IF YOU FIND YOURSELF WANDERING around Prospect Park or the Gowanus Canal, you might spot artist AMANDA KAVANAGH traipsing through the greenery and past the old brownstones with her sketchbook, watercolors and pens.
“I’m a bit schizophrenic when it comes to my subject matter,” she says. “One day I’m working on water and trees, and the next day on gritty urban landscapes. So living in Brooklyn allows me that diversity.”
Manhattan can seem jarring in its hustle-bustle, but Brooklyn exists on its own terms. The energy of Kavanagh’s work creates soothing moments, while constantly referencing a city backdrop. She presents a view of her surroundings, wherever they may be, with honesty and imagination, and often with a muted palette. In one sketch, a gray house has a soft blue window, reflecting not the sky, but the character of the day. She describes her art objects as looking aged, yet possessing the young life of a snapshot.
Kavanagh gathers material from travel and from home in Prospect Park South. Painting pieces of the world and granting objects their own importance is her way of making the world more manageable, she says. Kavanagh uses a variety of techniques, tools and materials. Currently, she is working with encaustic (painting with wax) and iPhone Sketches (an application much like Painter or Photoshop).
The art world is changing, and artists as well as consumers are cutting out the process of traditional distribution. Kavanagh says, “Some of the artists that inspire me most are unknown — people I meet on the internet every day. We no longer have to rely on galleries or record companies to distribute our work, so I think the pricing structure is changing as well.” She offers reasonably priced prints through her web site to make art accessible to everyone.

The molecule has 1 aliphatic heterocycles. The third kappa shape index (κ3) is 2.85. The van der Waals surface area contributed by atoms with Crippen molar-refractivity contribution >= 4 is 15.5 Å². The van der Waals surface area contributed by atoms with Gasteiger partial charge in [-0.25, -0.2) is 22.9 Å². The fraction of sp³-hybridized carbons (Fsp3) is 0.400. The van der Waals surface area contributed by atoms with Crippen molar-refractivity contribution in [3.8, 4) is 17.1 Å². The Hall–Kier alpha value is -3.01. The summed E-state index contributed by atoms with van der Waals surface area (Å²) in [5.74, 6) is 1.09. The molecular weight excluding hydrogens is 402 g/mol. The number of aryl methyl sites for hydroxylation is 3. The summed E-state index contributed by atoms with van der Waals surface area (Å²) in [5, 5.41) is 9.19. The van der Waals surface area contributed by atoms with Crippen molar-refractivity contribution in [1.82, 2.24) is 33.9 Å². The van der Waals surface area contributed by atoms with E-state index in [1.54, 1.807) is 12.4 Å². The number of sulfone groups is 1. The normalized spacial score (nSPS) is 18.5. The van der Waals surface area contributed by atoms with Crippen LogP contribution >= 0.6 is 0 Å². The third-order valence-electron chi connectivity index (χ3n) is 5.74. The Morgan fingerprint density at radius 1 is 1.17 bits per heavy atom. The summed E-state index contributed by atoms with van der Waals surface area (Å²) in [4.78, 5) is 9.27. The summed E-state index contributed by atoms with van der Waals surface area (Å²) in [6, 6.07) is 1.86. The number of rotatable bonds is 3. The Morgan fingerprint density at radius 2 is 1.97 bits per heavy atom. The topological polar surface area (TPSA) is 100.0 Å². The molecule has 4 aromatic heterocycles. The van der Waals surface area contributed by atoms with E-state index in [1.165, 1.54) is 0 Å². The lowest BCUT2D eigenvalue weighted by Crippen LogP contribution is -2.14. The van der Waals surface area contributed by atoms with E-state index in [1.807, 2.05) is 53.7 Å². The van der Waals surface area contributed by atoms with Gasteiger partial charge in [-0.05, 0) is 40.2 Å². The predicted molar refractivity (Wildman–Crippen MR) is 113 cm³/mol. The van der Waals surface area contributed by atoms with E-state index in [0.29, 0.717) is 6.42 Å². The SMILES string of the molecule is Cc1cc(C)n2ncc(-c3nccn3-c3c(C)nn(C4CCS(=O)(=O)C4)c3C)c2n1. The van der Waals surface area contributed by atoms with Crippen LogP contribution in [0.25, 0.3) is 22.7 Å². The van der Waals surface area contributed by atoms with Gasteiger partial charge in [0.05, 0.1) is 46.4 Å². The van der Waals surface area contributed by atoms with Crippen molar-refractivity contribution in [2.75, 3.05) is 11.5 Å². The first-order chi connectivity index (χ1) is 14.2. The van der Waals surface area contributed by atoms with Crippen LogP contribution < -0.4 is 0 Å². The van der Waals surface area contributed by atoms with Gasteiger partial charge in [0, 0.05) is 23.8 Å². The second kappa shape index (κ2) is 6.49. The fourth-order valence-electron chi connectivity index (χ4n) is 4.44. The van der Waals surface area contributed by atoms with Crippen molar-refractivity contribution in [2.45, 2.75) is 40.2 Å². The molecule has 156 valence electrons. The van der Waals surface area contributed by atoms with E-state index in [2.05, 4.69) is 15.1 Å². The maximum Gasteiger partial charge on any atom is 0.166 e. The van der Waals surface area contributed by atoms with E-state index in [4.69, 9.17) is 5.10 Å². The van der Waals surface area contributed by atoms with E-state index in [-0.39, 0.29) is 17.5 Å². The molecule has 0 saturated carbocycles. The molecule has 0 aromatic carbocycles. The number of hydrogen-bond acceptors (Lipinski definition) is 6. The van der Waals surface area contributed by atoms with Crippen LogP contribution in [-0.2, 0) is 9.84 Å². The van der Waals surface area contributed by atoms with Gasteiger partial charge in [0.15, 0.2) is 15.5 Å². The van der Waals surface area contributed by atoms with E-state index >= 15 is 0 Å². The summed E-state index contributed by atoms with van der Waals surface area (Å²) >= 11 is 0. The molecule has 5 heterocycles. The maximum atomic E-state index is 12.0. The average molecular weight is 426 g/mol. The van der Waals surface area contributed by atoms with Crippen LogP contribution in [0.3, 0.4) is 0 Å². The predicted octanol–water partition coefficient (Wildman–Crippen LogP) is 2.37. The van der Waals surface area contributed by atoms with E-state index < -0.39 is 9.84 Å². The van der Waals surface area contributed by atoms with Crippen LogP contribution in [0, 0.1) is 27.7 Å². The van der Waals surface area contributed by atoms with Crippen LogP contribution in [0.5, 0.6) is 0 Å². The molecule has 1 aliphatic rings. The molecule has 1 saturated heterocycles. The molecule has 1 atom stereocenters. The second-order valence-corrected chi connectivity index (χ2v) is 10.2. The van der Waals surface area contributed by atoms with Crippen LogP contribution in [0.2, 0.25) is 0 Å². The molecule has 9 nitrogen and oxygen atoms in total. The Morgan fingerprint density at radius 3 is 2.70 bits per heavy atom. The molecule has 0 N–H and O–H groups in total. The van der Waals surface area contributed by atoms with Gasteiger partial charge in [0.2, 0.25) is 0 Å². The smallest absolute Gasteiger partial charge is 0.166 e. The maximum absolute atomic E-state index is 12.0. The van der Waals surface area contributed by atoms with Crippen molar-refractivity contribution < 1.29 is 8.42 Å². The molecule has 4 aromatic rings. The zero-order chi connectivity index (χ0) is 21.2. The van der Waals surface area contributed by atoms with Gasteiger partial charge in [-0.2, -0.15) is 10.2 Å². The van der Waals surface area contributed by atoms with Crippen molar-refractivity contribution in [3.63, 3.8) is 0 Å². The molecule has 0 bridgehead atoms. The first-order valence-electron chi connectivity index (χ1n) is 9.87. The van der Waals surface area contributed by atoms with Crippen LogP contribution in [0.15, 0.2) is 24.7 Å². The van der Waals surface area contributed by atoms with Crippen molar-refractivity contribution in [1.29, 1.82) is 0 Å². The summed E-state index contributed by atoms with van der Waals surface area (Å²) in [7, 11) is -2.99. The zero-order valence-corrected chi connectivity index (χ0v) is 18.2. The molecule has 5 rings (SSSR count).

Also, because most artists have day jobs, working on all aspects of art independently, from production to sales, is appealing.
For prints and original paintings, visit www.amandakavanagh.com.
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AFTER GROWING UP IN PARK SLOPE with a family in the salon business and then marrying into another family with the same passion, LISA LOBUE opened Lisa Lobue Salon at 512 Fifth Ave. on Dec. 13. She is transforming her old salon into an accessory store at 268 14th St.
The salon will feature book clubs, makeup classes and Mom’s Day on Mondays (when moms receive 10 percent off) along with traditional hair and beauty services.
“There should be a coziness in a salon where you can sit back. The living room effect is important and is what salons used to be like. Not too big. Not stuffy,” Lobue says.
Permanent make up procedures will also be offered, which Lobue says “is not just about glamour, it’s about self-esteem. Some people need corrective surgery to feel good.” The inspiration for the salon came from Lobue’s instinct and observation that “women seek a place and there is a need for community.”